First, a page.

Malilong: Watch out for those motorcycles

Frank Malilong

I STILL believe that it is wise for the government to allow the operation of motorcycle taxis not only because it brings food on the dining table of many families but also because it provides accessibility to far-flung areas where the roads are not passable to other public utility vehicles.

However, ride-hailing firms like Angkas should prove that its drivers understand that they are not a special kind of driving license-holders so that like any other, they have to obey traffic rules and regulation. Otherwise, the legalization of their operation should be put on hold.

Why am singling out Angkas motorcycle riders when other drivers have even worse driving habits and attitudes? Because they are easily identifiable with the blue uniforms they are wearing. Grab Food drivers are also recognizable because of their green shirts but the service that they provide is essentially not ride-hailing but food delivery.

Besides, it is Angkas that will largely benefit from a legalization of motorcycle taxi operations. In fact, it was upon their instance that the government granted a six-month pilot run last June while Congress was deliberating on bills legitimizing motorcycle ride-hailing operations. The technical working group (TWG) of the Department of Transportation that monitored the motorcycle taxis has asked that the test run be extended for another six months.

Apparently, the TWG found out that a lot remains to be done before legitimizing Angkas and others, including the habal-habal, can happen. I am not surprised.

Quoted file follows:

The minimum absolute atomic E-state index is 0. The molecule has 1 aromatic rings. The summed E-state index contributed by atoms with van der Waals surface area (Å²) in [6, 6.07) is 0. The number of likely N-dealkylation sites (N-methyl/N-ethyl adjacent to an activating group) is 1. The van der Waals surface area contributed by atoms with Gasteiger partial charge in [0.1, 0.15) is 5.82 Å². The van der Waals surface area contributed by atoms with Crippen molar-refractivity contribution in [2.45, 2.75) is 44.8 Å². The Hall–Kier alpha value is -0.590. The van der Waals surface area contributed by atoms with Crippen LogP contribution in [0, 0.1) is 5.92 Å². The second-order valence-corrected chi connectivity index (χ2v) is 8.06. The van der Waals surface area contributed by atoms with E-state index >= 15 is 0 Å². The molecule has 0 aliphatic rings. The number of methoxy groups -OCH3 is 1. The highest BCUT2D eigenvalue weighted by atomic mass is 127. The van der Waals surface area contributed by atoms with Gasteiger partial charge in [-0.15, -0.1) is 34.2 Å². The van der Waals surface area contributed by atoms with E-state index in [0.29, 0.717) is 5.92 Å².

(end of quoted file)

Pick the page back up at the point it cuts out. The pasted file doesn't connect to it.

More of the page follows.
Because Vicente Urgello St. is under repair, it has been declared one-way. So has Uytengsu street. It seems, however, that many motorcycle drivers do not know how to read traffic signs or just plainly ignore them. On one occasion, the driver even quarreled with the tanod who told him to respect the “No Entry” sign. Not all the drivers were Angkas or Grab Food, of course, but I spotted them on many occasions.

Ignoring “No Entry” isn’t the only violation. There are more serious ones like overtaking even when you have already indicated that you were making a turn. Last Tuesday, we came very close to an accident because, while we were turning right towards Cempark after the traffic enforcer signaled us to go, a motorcycle just shot out from nowhere on our right. I noticed them only when I heard the terrified scream of the female Angkas passenger.

Our experience was not unique. In fact, it is very common. And the sad fact is that regardless of whether you hit them or they hit you on those instances and somebody dies or is injured as a result, you are inconvenienced by investigations and, if you’re particularly unlucky, court hearings.

Interestingly, while everyone sees this reckless driving all the time, the police and the traffic enforcers do not seem to notice it. It happens everyday right under their noses but I doubt if they ever have a record of one such rider being cited for traffic violation.

I suggest that when they’re not too busy at the pier area hunting for unlicensed trailers, our traffic policemen and enforcers should spend some time running after reckless motorcycle drivers, whether Angkas, Grab, habal-habal or otherwise.